SCYTHON

Ovid isn’t particularly squeamish about
gender fluidity; there’s Tiresias
the soothsayer, who becomes a woman
having struck with his staff two copulating snakes.
Then there’s Hermaphroditus, that’s a well known
story, the nymph Salamicis melting into him
like wax; and Caenis, the dead name of
Caeneus the Lapith, who wanted to be a boy
and fight in wars, caught Poseidon’s eye
who made the transformation, granting
impenetrable skin, so when he battled the centaurs
they had to bury him in pine trunks, but
of all of these, Scython remains an enigma,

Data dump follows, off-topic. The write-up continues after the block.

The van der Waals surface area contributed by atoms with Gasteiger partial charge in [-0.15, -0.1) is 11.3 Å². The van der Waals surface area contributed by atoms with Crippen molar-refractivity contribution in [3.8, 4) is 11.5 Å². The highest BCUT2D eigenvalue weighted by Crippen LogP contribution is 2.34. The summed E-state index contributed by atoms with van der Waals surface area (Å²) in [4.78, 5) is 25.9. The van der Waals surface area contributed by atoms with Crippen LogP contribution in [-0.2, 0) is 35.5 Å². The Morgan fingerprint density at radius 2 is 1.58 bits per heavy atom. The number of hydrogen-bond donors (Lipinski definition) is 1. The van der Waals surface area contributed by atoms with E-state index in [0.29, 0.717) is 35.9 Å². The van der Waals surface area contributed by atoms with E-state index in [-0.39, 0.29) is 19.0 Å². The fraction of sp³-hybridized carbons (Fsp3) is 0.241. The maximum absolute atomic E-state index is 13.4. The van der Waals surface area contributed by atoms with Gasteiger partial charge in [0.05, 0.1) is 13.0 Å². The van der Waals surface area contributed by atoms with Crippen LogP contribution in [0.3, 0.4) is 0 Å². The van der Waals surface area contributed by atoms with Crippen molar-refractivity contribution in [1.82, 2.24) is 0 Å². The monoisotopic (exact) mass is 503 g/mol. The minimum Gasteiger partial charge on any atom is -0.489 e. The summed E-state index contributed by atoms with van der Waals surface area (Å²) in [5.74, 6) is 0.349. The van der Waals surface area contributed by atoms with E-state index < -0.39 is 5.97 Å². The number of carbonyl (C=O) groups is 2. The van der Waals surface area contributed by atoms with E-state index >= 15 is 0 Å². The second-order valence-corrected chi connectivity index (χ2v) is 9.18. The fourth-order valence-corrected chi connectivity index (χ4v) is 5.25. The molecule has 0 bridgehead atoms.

mentioned in just a single line: “Neither shall I
tell you of Scython, sometimes a man, sometimes
a woman” – that’s all, and yet so intriguing.

One likes to imagine they were founding hero
of the Scythians and kept the peace
as envoy to Amazon and Gargarean, dancing between
the poles of male and female, proudly, on a whim.

Comments

Popular posts from this blog

MAGICAL THINKING: THE OCCULT AND THE PHOTOGRAPHY OF FIONA PARDINGTON

WHY PETER GILDERDALE CAN GET STUFFED

THINKING ABOUT LUKE WILLIS THOMPSON